The Bebop Players
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|A late bloomer who didn't start playing guitar
until he was in his 20s, Tal Farlow is a self-taught player who didn't read music.
Nevertheless, by the time he was 30, the inventive guitarist had scored gigs with
clarinetist Buddy De Franco and vibraphonist Red Norvo. Blessed with blinding speed, an
unerring knack for great melodies and a deft touch, he won critical acclaim in the early
'50s for his work with Norvo and trumpeter Artie Shaw. He led his own trio until a
distaste for the music business led him to return to North Carolina for work as a sign
painter. By the late '60s, he was making irregular appearances at festivals, and by the
'80s he had resumed his partnership with Norvo, surprising audiences who had never heard
his now-out-of-print seminal recordings.
The great Jazz
Guitarist died on July 25, 1998 at 6.00am at the Memorial Sloane-Kettering Cancer Centre
in Manhattan, NYC, USA. Please visit Andy Sheppard's, Tal Farlow page for more
information and guitarist Dan Axelrod's eulogy, spoken at Tal's funeral service on Jul 29, 1998. Tal will be
sadly missed by all of us.
New York - Tal Farlow
This album comes from one of Tal's most fertile periods' featuring Gerry Wiggins, piano,
Ray Brown , Bass and Chico Hamilton, Drums Tal plays the tunes:
|I Like to recognise the tune|
|Strike up the band|
|Autumn in New York|
|And She remembers me|
|Little Girl Blue|
|Have you met Miss Jones|
Featuring some of Tal's best playing ranging from great chord melodies to
lightening fast tempos.
|Talmadge Farlow (1996) - Lorenzo DeStefano
video features Tal Farlow, talking about his life and work, and preparation for a concert.
Great historical document and a must for all Jazz guitarists.
Style of Tal Farlow : The Elements of Bebop Guitar by S. Rochinski
's book is an indepth look at Tal's playing style and harmony. The book is divided into
four sections, Single Line Solo Construction, Chord-Melody Reharmonization Techniques,
Special Effects and Solo Transcriptions. Steve studied with Tal and has some real insights
into Tal's way of thinking.
Winners - Barney Kessel
One of the finest
guitarists in jazz history, Barney Kessel was largely self-taught after just three months
of lessons at the age of 12. By the early 1940s he was working in big bands, playing in
1943 with the Chico Marx orchestra directed by Ben Pollack, and then in a succession of
prominent swing bands including those of Charlie Barnet, Hal McIntyre, and Artie Shaw.
Kessel also appeared in Shaw's small group, the Gramercy Five. By the late 1940s, he was
doing substantial radio work in New York City, and his long career was divided between
commercial studio work and more straight-ahead jazz playing. In 1952 he joined the Oscar
Peterson trio with bassist Ray Brown. He remained with the group for a year, touring
extensively with Norman Granz's Jazz at the Philharmonic, including a European tour
backing Lester Young and Ella Fitzgerald. Kessel's flexibility made him a natural for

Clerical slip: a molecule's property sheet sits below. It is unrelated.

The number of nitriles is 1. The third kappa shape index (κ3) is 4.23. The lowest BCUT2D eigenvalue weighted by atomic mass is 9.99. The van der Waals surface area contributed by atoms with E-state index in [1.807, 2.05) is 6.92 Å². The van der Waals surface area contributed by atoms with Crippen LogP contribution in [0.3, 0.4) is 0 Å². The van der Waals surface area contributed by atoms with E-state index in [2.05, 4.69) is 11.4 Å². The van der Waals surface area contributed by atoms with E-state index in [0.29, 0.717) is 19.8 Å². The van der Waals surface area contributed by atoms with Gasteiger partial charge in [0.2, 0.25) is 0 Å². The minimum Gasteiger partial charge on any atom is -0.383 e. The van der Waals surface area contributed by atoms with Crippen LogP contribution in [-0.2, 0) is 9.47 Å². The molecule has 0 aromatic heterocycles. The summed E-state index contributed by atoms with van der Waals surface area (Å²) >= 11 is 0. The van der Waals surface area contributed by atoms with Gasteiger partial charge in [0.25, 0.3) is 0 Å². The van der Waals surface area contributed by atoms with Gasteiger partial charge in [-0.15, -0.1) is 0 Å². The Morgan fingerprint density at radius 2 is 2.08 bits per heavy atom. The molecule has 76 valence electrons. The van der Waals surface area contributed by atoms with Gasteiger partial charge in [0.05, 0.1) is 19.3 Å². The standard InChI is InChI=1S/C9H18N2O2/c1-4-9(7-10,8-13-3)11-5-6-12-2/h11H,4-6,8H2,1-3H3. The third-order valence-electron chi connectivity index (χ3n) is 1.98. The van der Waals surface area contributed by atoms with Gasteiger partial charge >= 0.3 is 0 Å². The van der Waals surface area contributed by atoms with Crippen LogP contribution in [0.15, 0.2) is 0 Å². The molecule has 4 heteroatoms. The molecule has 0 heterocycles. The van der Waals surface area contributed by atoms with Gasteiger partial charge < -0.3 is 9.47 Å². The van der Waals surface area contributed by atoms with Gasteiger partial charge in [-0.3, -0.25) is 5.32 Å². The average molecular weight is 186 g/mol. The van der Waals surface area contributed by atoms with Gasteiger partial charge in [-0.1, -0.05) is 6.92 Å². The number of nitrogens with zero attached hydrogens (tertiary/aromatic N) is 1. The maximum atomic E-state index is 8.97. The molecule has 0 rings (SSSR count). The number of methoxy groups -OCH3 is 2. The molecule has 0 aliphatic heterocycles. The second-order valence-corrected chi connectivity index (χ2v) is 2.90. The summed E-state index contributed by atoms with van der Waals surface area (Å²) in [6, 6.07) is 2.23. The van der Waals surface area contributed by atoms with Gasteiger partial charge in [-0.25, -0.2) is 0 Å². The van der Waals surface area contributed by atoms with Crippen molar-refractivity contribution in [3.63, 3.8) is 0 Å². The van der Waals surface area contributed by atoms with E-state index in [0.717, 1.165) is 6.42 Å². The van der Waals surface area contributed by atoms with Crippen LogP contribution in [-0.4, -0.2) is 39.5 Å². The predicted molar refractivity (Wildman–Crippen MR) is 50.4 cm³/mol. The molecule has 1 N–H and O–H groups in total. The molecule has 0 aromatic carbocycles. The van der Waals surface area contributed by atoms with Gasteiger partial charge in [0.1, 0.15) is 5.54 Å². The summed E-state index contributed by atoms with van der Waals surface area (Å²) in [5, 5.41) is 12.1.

studio work, and he appeared anonymously on countless pop records and TV and film
soundtracks, recording with a Who's Who of American pop music that included Elvis Presley,
the Coasters, the Beach Boys, Cher, Judy Garland, and Frank Sinatra. His jazz credits
stretched from Kid Ory to Sonny Rollins, touching on almost every major figure in between,
and he recorded with a variety of fellow guitarists, including T-Bone Walker and Duane
Eddy. Though Kessel was a consummate swing and bop musician, his instrument lent itself to
the cooler textures of the West Coast style. He became one of the most popular jazz
artists of the 1950s, often working with Andre Previn and Shelly Manne on jazz versions of
musicals. In the 1960s he took sabbaticals from studio work to play clubs and concerts,
and increasingly incorporated Brazilian rhythms into his work. In the 1970s he appeared
with Herb Ellis and Charlie Byrd in a group called the Great Guitars. A stroke in 1992
ended his playing career. consistently won readers' polls in Down Beat, Metronome, and
Playboy. Among the most talented of Charlie Christian's disciples, he combined great
swing, rhythmic inventiveness, a steady flow of melodic ideas, and a technical flare that
was evident whether soloing in single notes or chords. His immersion in studio music
occasionally colored his own projects, which are sometimes diminished by abysmal pop fare,
even including a jazz version of the musical Hair. However, despite decades of work in
commercial music, as an arranger and producer as well as a guitarist, Kessel remained a
great bop soloist, and there are excellent examples of his work from every decade of his
|Barney Kessel 1962-91 This video captures almost 30 years of rare
performances from 1962 to 1991. Barney is seen playing in a trio setting, solo and with
jazz guitarists Herb Ellis and Charlie Byrd.
|Elementary Guitar (1981)
video featues Barney talking about his approach to basic guitar playing.
Dummies (For Dummies) - by Dirk Sutro, Barney Kessel
A new book
out, Barney was involved in producing. It presents a history and overview of Jazz. Great
for the beginner in this field.
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